To leave the world a bit better
to know that one life has breathed easier because you have lived.
This is to have succeeded.
—Ralph Waldo Emerson
The shock lasted longer than I thought when Uncle Emerson’s words smashed in the back of my head when I lived in this world and said that making even one person happy and making the world a better world was successful. Will I ever be able to become a useful person in the world? If I didn’t know, I would have just lived, but after I found out, I couldn’t stay still. While I was thinking about what I could do for others, who have no special talent, I started Korean language classes with the bold idea of teaching Korean to foreigners, even though I am a native Korean speaker (?).
However, teaching Korean was not as easy as I thought. It was easy to get rid of the students’ ridicule when explaining with all sorts of hand gestures and drawings with words that could be explained immediately once they knew their mother tongue. However, I was very happy to be able to talk about different cultures with people from different countries in the common language of Korean, laugh and communicate with each other.
It has already been a year since I started teaching Korean. Starting this year, I will teach Korean with my middle school students. When I see six cute pupils sitting next to a migrant worker student in a small classroom, teaching them Korean, and joking with each other, I can’t help but laugh at my mother’s heartwarming smile.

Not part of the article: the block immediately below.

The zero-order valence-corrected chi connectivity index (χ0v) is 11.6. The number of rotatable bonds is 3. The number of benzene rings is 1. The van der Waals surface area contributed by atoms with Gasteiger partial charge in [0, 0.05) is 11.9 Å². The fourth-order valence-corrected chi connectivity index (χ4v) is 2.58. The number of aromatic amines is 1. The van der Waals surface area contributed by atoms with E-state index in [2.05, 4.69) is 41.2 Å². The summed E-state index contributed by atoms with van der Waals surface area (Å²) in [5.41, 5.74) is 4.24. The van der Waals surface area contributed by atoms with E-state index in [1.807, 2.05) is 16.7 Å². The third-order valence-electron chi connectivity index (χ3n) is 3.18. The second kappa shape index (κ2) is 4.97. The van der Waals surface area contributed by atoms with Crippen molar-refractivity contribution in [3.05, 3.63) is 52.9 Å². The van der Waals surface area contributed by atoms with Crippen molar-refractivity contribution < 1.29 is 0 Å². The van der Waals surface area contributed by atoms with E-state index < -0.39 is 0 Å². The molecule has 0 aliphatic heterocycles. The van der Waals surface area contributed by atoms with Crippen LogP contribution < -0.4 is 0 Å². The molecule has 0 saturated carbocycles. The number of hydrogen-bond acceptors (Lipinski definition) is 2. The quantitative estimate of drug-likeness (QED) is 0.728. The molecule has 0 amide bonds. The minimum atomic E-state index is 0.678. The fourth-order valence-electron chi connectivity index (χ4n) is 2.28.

To be honest, I am sorry that I have gained a lot from starting this Korean class. Accurate Korean expressions that you learn while teaching, migrant workers who encourage you to be teachers as well as poor Korean teachers who are lost every time, vivid stories of cultures from different countries, and opportunities to give your students a good experience. But above all else, the reward of teaching Korean, a means for migrant workers to come to an unfamiliar country to defend and promote their rights, is an experience that cannot be bought with money. Although we have not yet become a society in which migrant workers are not discriminated against, I hope that I will be of some help to advance into such a society, and I am infinitely grateful to the Korea Migrant Human Rights Center for giving me the opportunity to become a useful person in the world.